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Volunteers Transform Lives While Enriching Their Own
Volunteers are the unexpected heroes of this organization. In particular, the Refugee Resettlement program thrives off the vitality of our volunteer interns and refugee mentors. They go above and beyond for our clients, going on late night airport pick-ups, driving refugee children to school, accompanying families to medical appointments, and acting as a community guide for recent arrivals. Volunteers help refugees adjust to their new life, and ease the transition to learning and working in America.
With help from our volunteers, Opening Doors resettled 423 refugees this year alone, many of whom came from Afghanistan. The stories of these refugees are usually under-represented in the media, and few people know the sacrifices many made to help U.S. troops in Afghanistan. After learning a great deal about this community, impassioned volunteers find themselves committed to empowering new arrivals.
Florence Amin, intern and unexpected hero, is a member of the Afghan community. Her parents came here as refugees, and her language skills and cultural experience helped her become a great mentor.
However, the volunteer experience can be just as rich, if not more so, for someone without Florence’s background. Florence describes her favorite part of volunteering: the opportunity to work one-on-one with the families. “I feel that every single refugee family that I have worked with has become my own family,” she says. While mentoring refugees initially places volunteers outside of their comfort zone, building this close relationship is rewarding and educational.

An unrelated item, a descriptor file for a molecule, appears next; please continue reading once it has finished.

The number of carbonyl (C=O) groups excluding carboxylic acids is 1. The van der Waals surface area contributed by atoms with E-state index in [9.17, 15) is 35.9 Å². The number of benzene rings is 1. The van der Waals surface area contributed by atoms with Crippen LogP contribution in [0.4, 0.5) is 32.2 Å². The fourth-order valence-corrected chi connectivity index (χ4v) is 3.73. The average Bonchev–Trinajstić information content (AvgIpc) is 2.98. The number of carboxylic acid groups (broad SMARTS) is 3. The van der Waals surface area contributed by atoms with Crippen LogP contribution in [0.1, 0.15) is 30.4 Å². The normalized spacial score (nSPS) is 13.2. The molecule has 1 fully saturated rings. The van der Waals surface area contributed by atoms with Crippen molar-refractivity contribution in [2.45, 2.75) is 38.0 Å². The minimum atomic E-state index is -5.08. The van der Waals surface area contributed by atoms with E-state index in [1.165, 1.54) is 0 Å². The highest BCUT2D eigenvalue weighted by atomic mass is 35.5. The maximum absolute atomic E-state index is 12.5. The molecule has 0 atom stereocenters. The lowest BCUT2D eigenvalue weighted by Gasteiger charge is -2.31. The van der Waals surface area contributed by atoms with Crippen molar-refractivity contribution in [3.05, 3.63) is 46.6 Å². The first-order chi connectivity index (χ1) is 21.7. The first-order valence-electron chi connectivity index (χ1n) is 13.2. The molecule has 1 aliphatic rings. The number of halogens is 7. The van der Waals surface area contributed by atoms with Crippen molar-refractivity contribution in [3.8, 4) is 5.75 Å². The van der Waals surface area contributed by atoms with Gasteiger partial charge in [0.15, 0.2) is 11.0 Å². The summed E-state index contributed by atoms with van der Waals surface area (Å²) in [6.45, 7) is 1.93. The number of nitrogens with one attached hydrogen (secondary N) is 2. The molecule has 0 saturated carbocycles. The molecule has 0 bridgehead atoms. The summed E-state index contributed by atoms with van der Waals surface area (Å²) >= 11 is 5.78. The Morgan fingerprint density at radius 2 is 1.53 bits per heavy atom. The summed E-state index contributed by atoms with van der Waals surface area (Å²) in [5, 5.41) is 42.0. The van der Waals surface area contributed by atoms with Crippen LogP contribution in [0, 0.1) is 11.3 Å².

Many false impressions of refugees pervade in our community. As a volunteer insider, Florence has encountered one myth firsthand. “Many people think that [refugees] won’t be assets to their communities.” However, refugees contribute in a number of ways; they pay taxes, buy homes, and send their kids to school. The lack of information on refugees creates a disconnection between new arrivals and the rest of the community. The Refugee Mentorship and Internship programs bridge that gap.
Florence also says volunteering is an opportunity to learn who refugees really are. “[With] every refugee family that I have dealt with, I have always learnt something new. Everyday has been a new learning experience.” Refugee mentorship offers a direct connection to refugees that is unmatched elsewhere.
Volunteers get to really know refugees by mentoring them for just a few hours a week. Mentors help refugees open a bank account, use public transportation, access library services, and apply for a California ID or driver’s license. In addition to these four tasks, mentors are encouraged to empower their mentee by connecting them to other community resources.
With 2015 just around the corner, we are gearing up to welcome more refugees. We seek enthusiastic volunteers and interns to make a difference for just one family. You will transform lives while enriching your own. Join us and you, too, can become an unexpected hero.